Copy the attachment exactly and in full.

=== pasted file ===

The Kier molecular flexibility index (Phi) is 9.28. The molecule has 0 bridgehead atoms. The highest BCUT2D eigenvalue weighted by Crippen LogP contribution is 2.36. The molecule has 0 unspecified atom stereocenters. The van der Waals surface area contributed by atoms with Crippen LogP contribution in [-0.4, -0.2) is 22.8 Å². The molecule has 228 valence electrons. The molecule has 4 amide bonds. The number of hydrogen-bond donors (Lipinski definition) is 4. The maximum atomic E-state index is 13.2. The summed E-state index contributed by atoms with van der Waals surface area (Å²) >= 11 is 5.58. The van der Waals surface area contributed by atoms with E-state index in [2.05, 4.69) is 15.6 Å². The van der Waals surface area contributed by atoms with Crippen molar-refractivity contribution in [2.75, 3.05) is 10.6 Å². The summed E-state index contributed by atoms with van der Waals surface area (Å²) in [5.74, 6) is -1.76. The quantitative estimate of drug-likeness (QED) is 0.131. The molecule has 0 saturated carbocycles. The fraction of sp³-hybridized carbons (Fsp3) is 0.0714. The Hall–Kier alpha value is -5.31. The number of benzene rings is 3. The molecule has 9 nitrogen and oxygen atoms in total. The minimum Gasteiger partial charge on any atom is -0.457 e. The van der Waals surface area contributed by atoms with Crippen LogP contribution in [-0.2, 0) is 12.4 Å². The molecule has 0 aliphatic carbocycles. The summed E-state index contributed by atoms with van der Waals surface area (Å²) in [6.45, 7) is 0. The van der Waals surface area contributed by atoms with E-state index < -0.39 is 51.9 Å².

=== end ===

The Kier molecular flexibility index (Phi) is 9.28. The molecule has 0 bridgehead atoms. The highest BCUT2D eigenvalue weighted by Crippen LogP contribution is 2.36. The molecule has 0 unspecified atom stereocenters. The van der Waals surface area contributed by atoms with Crippen LogP contribution in [-0.4, -0.2) is 22.8 Å². The molecule has 228 valence electrons. The molecule has 4 amide bonds. The number of hydrogen-bond donors (Lipinski definition) is 4. The maximum atomic E-state index is 13.2. The summed E-state index contributed by atoms with van der Waals surface area (Å²) >= 11 is 5.58. The van der Waals surface area contributed by atoms with E-state index in [2.05, 4.69) is 15.6 Å². The van der Waals surface area contributed by atoms with Crippen molar-refractivity contribution in [2.75, 3.05) is 10.6 Å². The summed E-state index contributed by atoms with van der Waals surface area (Å²) in [5.74, 6) is -1.76. The quantitative estimate of drug-likeness (QED) is 0.131. The molecule has 0 saturated carbocycles. The fraction of sp³-hybridized carbons (Fsp3) is 0.0714. The Hall–Kier alpha value is -5.31. The number of benzene rings is 3. The molecule has 9 nitrogen and oxygen atoms in total. The minimum Gasteiger partial charge on any atom is -0.457 e. The van der Waals surface area contributed by atoms with Crippen LogP contribution in [-0.2, 0) is 12.4 Å². The molecule has 0 aliphatic carbocycles. The summed E-state index contributed by atoms with van der Waals surface area (Å²) in [6.45, 7) is 0. The van der Waals surface area contributed by atoms with E-state index < -0.39 is 51.9 Å².